The Packard worm drive and G.V. internal gear-drive trucks also employ the transmission brake, while the Mais, Fremont-Mais and 3 1/2-ton Republic internal gear-driven trucks have the service brake mounted on the pinion shaft and anchored to the axle housing.
Fig. 153. The Sheldon Internal Expanding Brake.
The Sheldon brake (Fig. 153) illustrates a simple band brake, sometimes called a single expanding shoe, operated by a toggle linkage. This type of brake is used on this company's worm-drive axles, being located side by side in the rear-wheel drums. The bands are supported by three brackets bolted to the brake spider, which carries the operating levers and shafts. The bands are expanded through small links attached to brackets riveted to them and a long link attached to the lever on the operating shaft. A large stud, located in the spider, prevents them from rotating. A coil spring releases the bands and holds the brackets in contact with the stud. Adjustment is made through the brake linkage and one of the toggle links.
The Clark Equipment Company offer an excellent example of internal and external rear-wheel brake (Fig. 154) in the construction employed on its internal gear-driven axles. The external brake is anchored to one end of the brake spider while the other end is provided with a simple adjustment for taking up the wear of the lining. The internal brake band is also lined with a friction fabric and expanded by a cam. This cam operates on hardened steel plates, set into the brake hand brackets and so arranged that they can easily be renewed. The forward end of the brake is supported by an extension of the brake spider and has liberal provisions for adjustment. An excellent feature in connection with this brake is the provision of a metal disc and packing separating the gear compartment from that of the internal brake. This, in addition to making it possible to lubricate the gears with graphite, guards against the breakage of the gears in case any part of the brake mechanism should come loose.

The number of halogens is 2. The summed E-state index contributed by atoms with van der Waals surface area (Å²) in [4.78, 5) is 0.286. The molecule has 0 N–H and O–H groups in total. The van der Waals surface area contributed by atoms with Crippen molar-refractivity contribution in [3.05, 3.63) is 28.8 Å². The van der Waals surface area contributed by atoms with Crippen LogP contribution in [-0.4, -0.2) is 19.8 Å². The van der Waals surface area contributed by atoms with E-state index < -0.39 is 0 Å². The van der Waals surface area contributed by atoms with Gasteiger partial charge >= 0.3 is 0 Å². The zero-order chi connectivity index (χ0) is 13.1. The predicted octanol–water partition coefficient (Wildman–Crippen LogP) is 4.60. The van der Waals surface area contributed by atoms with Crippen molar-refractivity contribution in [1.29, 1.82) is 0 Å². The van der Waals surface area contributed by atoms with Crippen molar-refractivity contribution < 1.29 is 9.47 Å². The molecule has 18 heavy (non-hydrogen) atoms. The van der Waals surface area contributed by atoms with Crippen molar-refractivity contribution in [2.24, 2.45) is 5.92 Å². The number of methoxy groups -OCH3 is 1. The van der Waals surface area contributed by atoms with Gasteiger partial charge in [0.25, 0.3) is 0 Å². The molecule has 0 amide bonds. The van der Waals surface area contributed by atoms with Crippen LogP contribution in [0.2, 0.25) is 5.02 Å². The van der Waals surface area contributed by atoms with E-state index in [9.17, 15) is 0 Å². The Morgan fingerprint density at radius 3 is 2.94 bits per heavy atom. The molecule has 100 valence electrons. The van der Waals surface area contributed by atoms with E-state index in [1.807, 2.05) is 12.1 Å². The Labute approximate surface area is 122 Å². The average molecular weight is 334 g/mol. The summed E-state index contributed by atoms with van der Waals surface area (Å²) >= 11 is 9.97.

Another good example of internal and external brake construction is shown in Fig. 155 and used on the Autocar. The external brakes are of the double shoe type, fabric-lined and hinged to a stud projecting from the brake spider, and small clevises, attached to the spider, hold the shoes longitudinally on the drum. They are connected at the front end by a rod, which forms the adjustment and also carries the springs to release the brake. The internal brakes are also of the shoe type, fabric-lined and hinged to the brake spider. They arc expanded by a double-armed lever which is connected to thorn by links. This lever is similar to a bell crank, with pins extending laterally from the ends of its arms, to which the links are attached.
Fig. 154. Clark Internal and External Brakes.
Fig. 155. Autocar Internal and External Brakes.